The Empowering Neurologist – David Perlmutter, M.D. and Dr. Elissa Epel
How well we age is actually something we can control. We are learning more and more that there are correlations between our “aging,” in other words how long we remain healthy versus suffering from some form of chronic disease, and the length of the ends of our DNA called telomeres. Certainly, the idea of “lengthening your telomeres” is so much a part of the public discussion that products are using this as a catchphrase for marketing.
So I think it’s important to bring this whole notion of telomeres as markers of disease risk and perhaps more importantly as playing a mechanistic role in aging to a better level of understanding.
This is why I have asked Dr. Elissa Epel to spend time with us today. Elissa Epel, Ph.D. is a Professor and Vice Chair in the Department of Psychiatry & Behavioral Sciences at University of California, San Francisco. Her research aims to elucidate mechanisms of healthy aging, and to apply this basic science to scalable interventions that can reach vulnerable populations. She studies psychological, social, and behavioral pathways underlying chronic psychological stress and stress resilience that impact cellular aging. She also studies the interconnections between stress, addiction, eating, and metabolic health. With her collaborators, she is conducting clinical trials to examine the effect of self regulation and mindfulness training programs on cellular aging, weight, diet, and glucose control.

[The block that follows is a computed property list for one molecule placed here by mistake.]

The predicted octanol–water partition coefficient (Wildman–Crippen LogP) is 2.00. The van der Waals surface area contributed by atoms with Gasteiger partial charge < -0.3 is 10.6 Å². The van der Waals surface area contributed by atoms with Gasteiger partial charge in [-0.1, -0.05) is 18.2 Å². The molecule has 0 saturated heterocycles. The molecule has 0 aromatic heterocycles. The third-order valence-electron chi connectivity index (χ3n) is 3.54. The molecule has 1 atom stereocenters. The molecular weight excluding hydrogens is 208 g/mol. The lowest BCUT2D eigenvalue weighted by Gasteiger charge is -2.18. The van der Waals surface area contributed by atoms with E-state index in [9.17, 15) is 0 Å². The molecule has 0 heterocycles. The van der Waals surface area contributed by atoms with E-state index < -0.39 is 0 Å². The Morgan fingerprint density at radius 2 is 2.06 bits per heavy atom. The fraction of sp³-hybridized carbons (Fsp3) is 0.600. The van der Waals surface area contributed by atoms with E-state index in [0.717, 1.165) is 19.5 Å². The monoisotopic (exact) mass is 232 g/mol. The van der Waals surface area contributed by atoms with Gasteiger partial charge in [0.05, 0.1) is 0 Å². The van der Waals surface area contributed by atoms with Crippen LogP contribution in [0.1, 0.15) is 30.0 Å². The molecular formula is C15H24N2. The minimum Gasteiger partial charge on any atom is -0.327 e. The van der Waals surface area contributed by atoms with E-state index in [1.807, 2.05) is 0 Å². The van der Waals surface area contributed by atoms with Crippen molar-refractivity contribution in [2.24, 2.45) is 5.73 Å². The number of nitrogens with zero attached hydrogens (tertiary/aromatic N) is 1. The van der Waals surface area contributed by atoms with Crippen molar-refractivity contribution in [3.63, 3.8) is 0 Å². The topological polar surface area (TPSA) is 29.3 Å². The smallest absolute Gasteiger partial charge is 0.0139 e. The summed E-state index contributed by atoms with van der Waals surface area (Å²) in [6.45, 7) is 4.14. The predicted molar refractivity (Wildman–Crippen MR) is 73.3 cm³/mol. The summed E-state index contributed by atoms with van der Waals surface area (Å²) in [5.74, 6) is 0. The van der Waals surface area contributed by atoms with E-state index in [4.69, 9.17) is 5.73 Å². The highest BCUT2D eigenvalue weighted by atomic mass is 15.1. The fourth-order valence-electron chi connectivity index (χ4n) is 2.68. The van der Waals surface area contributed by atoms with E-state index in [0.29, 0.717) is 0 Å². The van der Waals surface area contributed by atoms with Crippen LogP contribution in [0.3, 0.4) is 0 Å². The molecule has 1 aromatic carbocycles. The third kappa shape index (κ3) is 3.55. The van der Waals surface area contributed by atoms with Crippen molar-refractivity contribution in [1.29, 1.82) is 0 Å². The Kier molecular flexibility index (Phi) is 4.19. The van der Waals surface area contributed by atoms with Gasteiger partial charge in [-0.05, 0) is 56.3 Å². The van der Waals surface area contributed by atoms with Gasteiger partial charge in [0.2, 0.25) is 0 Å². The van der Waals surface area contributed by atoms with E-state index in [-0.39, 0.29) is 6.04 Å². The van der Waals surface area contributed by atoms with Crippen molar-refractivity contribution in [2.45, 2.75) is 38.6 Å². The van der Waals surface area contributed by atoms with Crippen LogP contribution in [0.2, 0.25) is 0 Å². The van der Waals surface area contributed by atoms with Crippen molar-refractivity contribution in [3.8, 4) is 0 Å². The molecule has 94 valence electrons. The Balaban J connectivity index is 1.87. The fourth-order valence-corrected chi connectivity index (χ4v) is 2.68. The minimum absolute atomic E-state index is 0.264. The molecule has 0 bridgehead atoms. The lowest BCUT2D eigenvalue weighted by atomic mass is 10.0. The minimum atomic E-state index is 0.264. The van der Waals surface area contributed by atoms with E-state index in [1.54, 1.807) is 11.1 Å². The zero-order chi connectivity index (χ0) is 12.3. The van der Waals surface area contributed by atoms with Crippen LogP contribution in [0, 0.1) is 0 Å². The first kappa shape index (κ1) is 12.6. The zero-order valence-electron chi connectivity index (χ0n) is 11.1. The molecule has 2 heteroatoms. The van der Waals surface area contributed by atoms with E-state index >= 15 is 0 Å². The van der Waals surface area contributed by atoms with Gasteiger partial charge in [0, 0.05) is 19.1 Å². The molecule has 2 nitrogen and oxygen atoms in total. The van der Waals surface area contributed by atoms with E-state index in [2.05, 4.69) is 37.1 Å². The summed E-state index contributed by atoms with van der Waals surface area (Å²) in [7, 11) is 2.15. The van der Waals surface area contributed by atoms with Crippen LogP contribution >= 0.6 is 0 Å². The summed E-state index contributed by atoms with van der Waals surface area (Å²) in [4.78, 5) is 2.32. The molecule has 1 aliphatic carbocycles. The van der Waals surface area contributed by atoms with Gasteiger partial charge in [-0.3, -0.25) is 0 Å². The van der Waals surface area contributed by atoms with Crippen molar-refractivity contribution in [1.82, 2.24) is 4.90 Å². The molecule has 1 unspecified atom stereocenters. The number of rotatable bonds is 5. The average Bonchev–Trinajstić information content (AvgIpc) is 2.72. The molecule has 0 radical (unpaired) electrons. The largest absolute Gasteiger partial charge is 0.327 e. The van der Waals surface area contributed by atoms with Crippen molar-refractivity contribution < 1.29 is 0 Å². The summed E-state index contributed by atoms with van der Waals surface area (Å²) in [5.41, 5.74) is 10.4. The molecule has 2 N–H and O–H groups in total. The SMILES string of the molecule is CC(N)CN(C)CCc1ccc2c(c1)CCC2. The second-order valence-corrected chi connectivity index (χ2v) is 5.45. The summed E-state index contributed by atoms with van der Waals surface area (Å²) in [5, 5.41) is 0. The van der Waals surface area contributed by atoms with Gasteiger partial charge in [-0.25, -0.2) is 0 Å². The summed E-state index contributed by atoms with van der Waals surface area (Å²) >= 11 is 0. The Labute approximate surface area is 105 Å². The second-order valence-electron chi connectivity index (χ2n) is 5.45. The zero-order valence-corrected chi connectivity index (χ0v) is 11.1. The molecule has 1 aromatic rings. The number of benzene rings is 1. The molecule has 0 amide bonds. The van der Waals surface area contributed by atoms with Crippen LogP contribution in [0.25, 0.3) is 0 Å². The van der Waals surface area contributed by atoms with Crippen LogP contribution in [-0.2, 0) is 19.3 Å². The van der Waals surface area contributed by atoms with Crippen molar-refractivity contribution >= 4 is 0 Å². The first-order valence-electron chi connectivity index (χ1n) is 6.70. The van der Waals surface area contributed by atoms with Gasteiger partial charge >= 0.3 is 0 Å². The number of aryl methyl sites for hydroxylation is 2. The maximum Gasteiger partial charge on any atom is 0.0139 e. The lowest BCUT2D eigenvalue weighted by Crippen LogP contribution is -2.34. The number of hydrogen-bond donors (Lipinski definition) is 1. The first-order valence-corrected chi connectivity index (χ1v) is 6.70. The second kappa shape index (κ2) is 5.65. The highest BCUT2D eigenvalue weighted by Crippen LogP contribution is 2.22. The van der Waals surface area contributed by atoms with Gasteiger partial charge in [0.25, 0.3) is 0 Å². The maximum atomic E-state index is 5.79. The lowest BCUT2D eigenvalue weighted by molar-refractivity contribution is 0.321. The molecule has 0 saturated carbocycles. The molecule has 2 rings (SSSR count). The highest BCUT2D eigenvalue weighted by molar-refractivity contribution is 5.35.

Dr. Epel studied psychology and psychobiology at Stanford University (BA) and clinical and health psychology at Yale University (PhD). She has received several awards including the APA Early Career Award, the Academy of Behavioral Medicine Research Neal Miller Young Investigator Award, and is a member of the National Academy of Medicine.
Dr. Epel’s research has been featured in venues such as TEDMED, NBC’s Today Show, CBS’s Morning Show, 60 minutes, National Public Radio, New York Times, Wall Street Journal, and in many science documentaries. She co-authored The Telomere Effect with Nobel Prize winner Elizabeth Blackburn, and it’s the book we will focus on in our time together.